Monitor Audio’s Radius Lineup has been around for many years – it’s seen incremental improvements but the same general design and spirit, if you will, of these speakers has remained. Which is? Dispersion and a wide listening field. While many bookshelf speakers, smaller near-fields in particular, are very much designed to sound forward towards a small sweet spot, the so called Radius speakers are designed to sound consistent throughout a room, regardless of location. In addition to the satellite speaker reviewed herein, the lineup consists of a subwoofer and cc speaker.
The goal of dispersion is immediately apparent in the way this speaker is designed. The cabinet is a single piece all around (though this seems to have changed from prior versions) save for the holes where the drivers are housed. While tweeters are often horn or waveguide loaded and drivers are depressed within a cabinet, the opposite is true for the Radius speakers. The tweeter is a very nice looking 1 inch gold dome that protrudes beyond the baffle, and the woofer is a 4 inch proprietary metallic blend called C-Cam. While most bookshelf speakers use cones, the Radius 90 has a symmetrical concave driver, which will fire much more evenly throughout the range of dispersion. It also looks really cool. Driver vulnerability is understandably an issue with this kind of set up, but fortunately the speakers come with hard removable grills that cover both the tweeter and driver.
The Radius 90 has pretty impressive power and volume specs for being so compact. 100W of combined continuous power handling with a max SPL of 102 dB @ 1m will be plenty loud for just about any non-large room. While the speakers are 8 ohm rated the efficiency is rather low, so they’ll need comparatively more driven power, and maybe a nicer amp/receiver to get the job done.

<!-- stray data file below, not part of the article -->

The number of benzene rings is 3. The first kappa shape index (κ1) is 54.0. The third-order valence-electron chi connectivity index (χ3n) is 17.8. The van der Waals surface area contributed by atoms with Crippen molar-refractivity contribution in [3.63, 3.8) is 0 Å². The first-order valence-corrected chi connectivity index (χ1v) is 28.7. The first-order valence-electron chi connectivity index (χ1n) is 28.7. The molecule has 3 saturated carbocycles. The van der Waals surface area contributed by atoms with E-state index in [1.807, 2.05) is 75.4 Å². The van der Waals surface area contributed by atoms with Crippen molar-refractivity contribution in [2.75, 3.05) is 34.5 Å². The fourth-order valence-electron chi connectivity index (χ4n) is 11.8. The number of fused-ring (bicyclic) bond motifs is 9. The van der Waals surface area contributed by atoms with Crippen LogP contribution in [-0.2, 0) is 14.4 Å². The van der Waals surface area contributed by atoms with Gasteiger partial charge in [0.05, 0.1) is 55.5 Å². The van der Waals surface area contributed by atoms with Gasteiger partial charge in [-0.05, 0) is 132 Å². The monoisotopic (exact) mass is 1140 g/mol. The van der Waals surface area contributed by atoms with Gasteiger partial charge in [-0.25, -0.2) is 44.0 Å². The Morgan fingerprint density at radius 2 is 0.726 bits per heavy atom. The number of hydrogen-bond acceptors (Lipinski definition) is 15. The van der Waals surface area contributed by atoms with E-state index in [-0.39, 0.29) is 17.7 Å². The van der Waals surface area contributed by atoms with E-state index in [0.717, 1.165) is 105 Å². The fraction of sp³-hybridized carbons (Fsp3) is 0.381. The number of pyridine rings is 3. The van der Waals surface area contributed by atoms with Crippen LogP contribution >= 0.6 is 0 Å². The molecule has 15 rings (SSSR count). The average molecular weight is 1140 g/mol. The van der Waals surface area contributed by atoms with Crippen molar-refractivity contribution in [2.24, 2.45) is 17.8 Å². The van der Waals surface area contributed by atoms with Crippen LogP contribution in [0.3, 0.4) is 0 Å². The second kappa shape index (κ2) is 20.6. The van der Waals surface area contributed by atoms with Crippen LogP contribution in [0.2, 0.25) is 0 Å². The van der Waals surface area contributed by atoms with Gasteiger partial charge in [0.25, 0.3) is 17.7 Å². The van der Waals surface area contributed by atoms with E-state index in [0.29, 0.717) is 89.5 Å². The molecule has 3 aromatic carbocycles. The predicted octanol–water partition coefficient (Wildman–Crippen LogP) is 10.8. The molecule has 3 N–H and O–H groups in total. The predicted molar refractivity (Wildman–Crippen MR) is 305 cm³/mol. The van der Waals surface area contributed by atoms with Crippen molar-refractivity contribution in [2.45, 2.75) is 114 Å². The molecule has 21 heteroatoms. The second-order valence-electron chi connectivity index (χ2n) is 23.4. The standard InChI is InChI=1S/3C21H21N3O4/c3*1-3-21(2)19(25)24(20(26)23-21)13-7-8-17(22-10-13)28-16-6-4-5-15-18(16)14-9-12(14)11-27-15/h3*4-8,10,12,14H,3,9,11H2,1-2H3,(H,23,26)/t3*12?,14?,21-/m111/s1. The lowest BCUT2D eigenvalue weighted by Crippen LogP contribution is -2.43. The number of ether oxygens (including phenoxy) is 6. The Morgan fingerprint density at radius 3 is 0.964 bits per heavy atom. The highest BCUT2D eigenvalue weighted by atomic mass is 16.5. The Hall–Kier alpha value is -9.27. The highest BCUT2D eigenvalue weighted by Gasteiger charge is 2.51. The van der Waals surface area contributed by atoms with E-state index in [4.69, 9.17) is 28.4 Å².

While the tweeter has a very impressive ceiling of 35k Hz, the response floor is fairly mediocre at 80 Hz, but that’s about what you can reasonably expect from a 4 inch woofer while maintaining even response, which is primarily important. While some two way bookshelf speakers can fare without a subwoofer, we’d say these will definitely need one to sound complete, and as we said the Radius Lineup does indeed include a subwoofer.
In the back you’ll see a large rear firing port, also built per another of Monitor’s proprietary designs, and some nice looking but simple +/- terminals. All Monitor passive speakers come with a five year warranty which is fairly top of the line for affordable bookshelf speakers.
Our Overall Take, As Compared To The Competition
A radial bookshelf speaker is a great concept, and something we don’t see too often, not until you get to really fancy speakers like the KEF monitors that have coaxial drivers, but those such products definitely get prohibitively expensive. The Radius 90s however remain quite reasonably priced.
We’re not sure why Monitor opted to focus on making these so compact, because a speaker like this definitely wouldn’t be suited for near-field listening, unless maybe you’re really keen on sound remaining consistent as you intermittently get up and move around the room. They might’ve been able to get more power and range out of them if they’d let the cabinets and drivers be bigger, and if you’re going to place them on stands or shelves anyhow, we don’t see why most people wouldn’t mind the slightly lesser convenience. Just a bit of an off the cuff observation on our part.